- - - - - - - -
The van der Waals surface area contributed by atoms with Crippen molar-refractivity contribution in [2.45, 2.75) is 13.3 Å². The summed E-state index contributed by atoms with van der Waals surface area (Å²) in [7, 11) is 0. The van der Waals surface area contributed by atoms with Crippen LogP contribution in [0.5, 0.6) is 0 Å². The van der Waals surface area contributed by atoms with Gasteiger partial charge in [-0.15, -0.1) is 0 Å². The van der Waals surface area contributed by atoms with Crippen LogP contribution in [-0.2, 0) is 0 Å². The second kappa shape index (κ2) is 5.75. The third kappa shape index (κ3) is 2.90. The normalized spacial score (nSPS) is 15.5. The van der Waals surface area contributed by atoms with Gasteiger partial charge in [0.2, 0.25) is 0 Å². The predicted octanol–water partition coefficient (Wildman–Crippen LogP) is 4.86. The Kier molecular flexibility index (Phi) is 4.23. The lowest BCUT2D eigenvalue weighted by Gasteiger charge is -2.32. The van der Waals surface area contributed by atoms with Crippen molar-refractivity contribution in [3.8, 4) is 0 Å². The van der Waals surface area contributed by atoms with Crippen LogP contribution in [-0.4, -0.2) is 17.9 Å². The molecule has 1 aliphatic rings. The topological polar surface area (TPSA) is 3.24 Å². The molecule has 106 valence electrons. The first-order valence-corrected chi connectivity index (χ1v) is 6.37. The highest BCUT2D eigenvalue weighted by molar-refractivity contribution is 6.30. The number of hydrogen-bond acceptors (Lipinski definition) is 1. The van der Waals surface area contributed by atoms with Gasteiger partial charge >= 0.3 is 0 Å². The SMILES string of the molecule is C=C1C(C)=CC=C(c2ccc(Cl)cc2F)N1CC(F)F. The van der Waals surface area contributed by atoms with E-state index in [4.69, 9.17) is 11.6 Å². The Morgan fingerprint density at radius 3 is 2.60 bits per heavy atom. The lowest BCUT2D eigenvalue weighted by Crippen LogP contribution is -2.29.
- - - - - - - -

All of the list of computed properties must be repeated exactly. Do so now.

The van der Waals surface area contributed by atoms with Crippen molar-refractivity contribution in [2.45, 2.75) is 13.3 Å². The summed E-state index contributed by atoms with van der Waals surface area (Å²) in [7, 11) is 0. The van der Waals surface area contributed by atoms with Crippen LogP contribution in [0.5, 0.6) is 0 Å². The van der Waals surface area contributed by atoms with Gasteiger partial charge in [-0.15, -0.1) is 0 Å². The van der Waals surface area contributed by atoms with Crippen LogP contribution in [-0.2, 0) is 0 Å². The second kappa shape index (κ2) is 5.75. The third kappa shape index (κ3) is 2.90. The normalized spacial score (nSPS) is 15.5. The van der Waals surface area contributed by atoms with Gasteiger partial charge in [0.2, 0.25) is 0 Å². The predicted octanol–water partition coefficient (Wildman–Crippen LogP) is 4.86. The Kier molecular flexibility index (Phi) is 4.23. The lowest BCUT2D eigenvalue weighted by Gasteiger charge is -2.32. The van der Waals surface area contributed by atoms with Crippen molar-refractivity contribution in [3.8, 4) is 0 Å². The van der Waals surface area contributed by atoms with Crippen LogP contribution in [-0.4, -0.2) is 17.9 Å². The molecule has 1 aliphatic rings. The topological polar surface area (TPSA) is 3.24 Å². The molecule has 106 valence electrons. The first-order valence-corrected chi connectivity index (χ1v) is 6.37. The highest BCUT2D eigenvalue weighted by molar-refractivity contribution is 6.30. The number of hydrogen-bond acceptors (Lipinski definition) is 1. The van der Waals surface area contributed by atoms with Gasteiger partial charge >= 0.3 is 0 Å². The SMILES string of the molecule is C=C1C(C)=CC=C(c2ccc(Cl)cc2F)N1CC(F)F. The van der Waals surface area contributed by atoms with E-state index in [4.69, 9.17) is 11.6 Å². The Morgan fingerprint density at radius 3 is 2.60 bits per heavy atom. The lowest BCUT2D eigenvalue weighted by Crippen LogP contribution is -2.29.